¶ 7. The trial court granted summary judgment for VELCO. The court concluded that the easement's terms limit neither “the number of lines of poles or towers, their height, [n]or the orientation of the wires or cables attached to them,” nor the use of the right of way to the QCT line. The court emphasized that the easement's language permitting VELCO the right to remove vegetation that might impede operation of the “line or lines now or hereafter to be constructed” supported VELCO's right to construct new lines on the right of way. Finally, the court rejected plaintiff's argument that a new finding of public necessity was required for any new line. Plaintiff appealed.
¶ 8. Reiterating his arguments below, plaintiff first claims that the scope of VELCO's use of plaintiff's property is defined by the 1976 Order, in which the Board determined that the QCT line, but no other project, was necessary for the public good. Plaintiff argues, therefore, that VELCO lacked the authority to expand its use to the unrelated NRP line. Plaintiff also argues that, even if the 1976 Order permits its installation, the NRP line magnified the burden on the Property, and a genuine issue of material fact remains as to the extent that the Property has been overburdened. Plaintiff again raises the greater height of the NRP line's towers, and the risk of their falling, and points to the additional, vertically-arrayed wires installed for the NRP line. Echoing the trial court, we hold, pursuant to the easement's unambiguous terms, that VELCO had the authority to erect the NRP line on the Property. We further hold that, again, in light of its broad grant of authority, VELCO did not exceed the easement's scope, and thus did not overburden the Property by constructing the NRP line. Accordingly, we affirm the court's grant of summary judgment for VELCO.
¶ 9. We review decisions for summary judgment using the same standard as the trial court. Lamay v. State, 2012 VT 49, ¶ 6, ––– Vt. ––––, 49 A.3d 559(mem). We will affirm the court's ruling if there is no genuine issue of material fact and the party seeking summary judgment is entitled to judgment as a matter of law. Id. The party opposing summary judgment is given the benefit of all reasonable doubts and inferences. Id.
¶ 10. We first address plaintiff's argument that VELCO lacked the authority to construct the NRP line on the Property and begin by explaining how condemnation easements are obtained under Vermont law .1 As a public utility, VELCO's authority to use the Property rests in 30 V.S.A § 110, which permits a public service corporation to condemn an easement over private property when “necessary ․ [to] render adequate service to the public in the conduct of its business.” Pursuant to Vermont statutory law, a public utility's condemnation of an easement is a two step process. The utility must first obtain a certificate of public good for the project for which the easement is needed. See 30 V.S.A. § 248(a)(2)(B) (providing that no public utility “may exercise the right of eminent domain in connection with ․ construction of any such [electric] transmission or generation facility, unless the public service board first finds that the same will promote the general good of the state and issues a certificate to that effect”). Having obtained the certificate of public good, the utility must then petition the Board, which, following a hearing, must find, among other requirements, that the proposed use “is necessary ․ [to] render adequate service to the public.” 30 V.S.A. §§ 111, 112(2)-(4); see also Auclair v. Vermont Elec. Power Co., 133 Vt. 22, 24–25, 329 A.2d 641, 643 (1974) (describing statutorily-defined condemnation process). Where the Board finds that condemnation is necessary, the utility's authority to use the condemned land is defined by the terms of the easement, as described and approved in the Board's decision. See Auclair, 133 Vt. at 27, 329 A.2d at 644 (explaining that after holding hearing on issue of necessity Board may grant utility permission to condemn land). As noted, VELCO obtained the requisite certificate of public good for the NRP line in 2005, satisfying the requirement of 30 V.S.A. § 248.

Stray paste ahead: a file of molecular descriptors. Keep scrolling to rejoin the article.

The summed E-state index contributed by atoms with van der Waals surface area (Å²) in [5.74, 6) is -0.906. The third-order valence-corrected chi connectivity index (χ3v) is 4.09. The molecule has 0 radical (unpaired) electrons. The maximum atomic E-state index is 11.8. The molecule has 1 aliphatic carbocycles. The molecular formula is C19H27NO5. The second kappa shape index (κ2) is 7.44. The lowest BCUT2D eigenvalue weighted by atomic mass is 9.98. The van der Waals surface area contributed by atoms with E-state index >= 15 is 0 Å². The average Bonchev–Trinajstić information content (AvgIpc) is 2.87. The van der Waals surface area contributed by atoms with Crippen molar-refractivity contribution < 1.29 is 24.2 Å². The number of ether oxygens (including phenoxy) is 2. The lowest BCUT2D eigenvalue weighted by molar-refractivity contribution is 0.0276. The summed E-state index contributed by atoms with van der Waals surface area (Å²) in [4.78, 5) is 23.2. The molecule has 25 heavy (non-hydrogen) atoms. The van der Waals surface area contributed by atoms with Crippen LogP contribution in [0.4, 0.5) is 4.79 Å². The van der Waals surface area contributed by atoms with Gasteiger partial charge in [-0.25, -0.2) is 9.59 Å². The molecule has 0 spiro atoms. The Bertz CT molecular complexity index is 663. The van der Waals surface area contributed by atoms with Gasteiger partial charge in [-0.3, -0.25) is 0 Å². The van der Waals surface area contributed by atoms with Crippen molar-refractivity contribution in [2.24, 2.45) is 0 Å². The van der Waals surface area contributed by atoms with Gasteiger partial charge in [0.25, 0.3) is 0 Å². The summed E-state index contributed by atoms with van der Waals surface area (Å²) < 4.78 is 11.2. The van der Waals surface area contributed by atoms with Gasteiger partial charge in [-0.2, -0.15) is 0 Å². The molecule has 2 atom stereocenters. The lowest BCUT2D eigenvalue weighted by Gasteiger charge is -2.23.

¶ 11. The proper method of interpreting condemnation easements, and specifically whether their interpretation should differ from the construction of easement deeds, is a novel question for this Court. But though they are born of different processes, the former by dint of statutory condemnation proceedings and the latter from arms-length negotiations, we agree with those courts from other jurisdictions that have interpreted a condemnation easement in the same way as an easement deed. See Cousins v. Ala. Power Co., 597 So.2d 683, 686–87 (Ala.1992) (interpreting easement deeds and condemnation easement using same principles); Spears v. Kan. City Power & Light Co., 455 P.2d 496, 501 (Kan.1969) (explaining that scope of condemnation easement is defined by terms of condemnation order). Therefore, as with the interpretation of an easement deed, unless ambiguous, the terms of a condemnation easement described in the order granting the easement define the easement holder's authority to use the condemned property. See DeGraff v. Burnett, 2007 VT 95, ¶ 26, 182 Vt. 314, 939 A.2d 472 (explaining that “the permissible extent of the use of [an] easement must be determined from the language in the deed”); Kipp v. Estate of Chips, 169 Vt. 102, 107, 732 A.2d 127, 131 (1999) ( “[E]xtrinsic evidence is not admissible to show the intent of the parties to a deed unless the language of the deed is ambiguous.”). The question, therefore, is whether VELCO's authority to use the Property, as defined by the terms of the easement described in the 1976 Order, extends to the NRP line.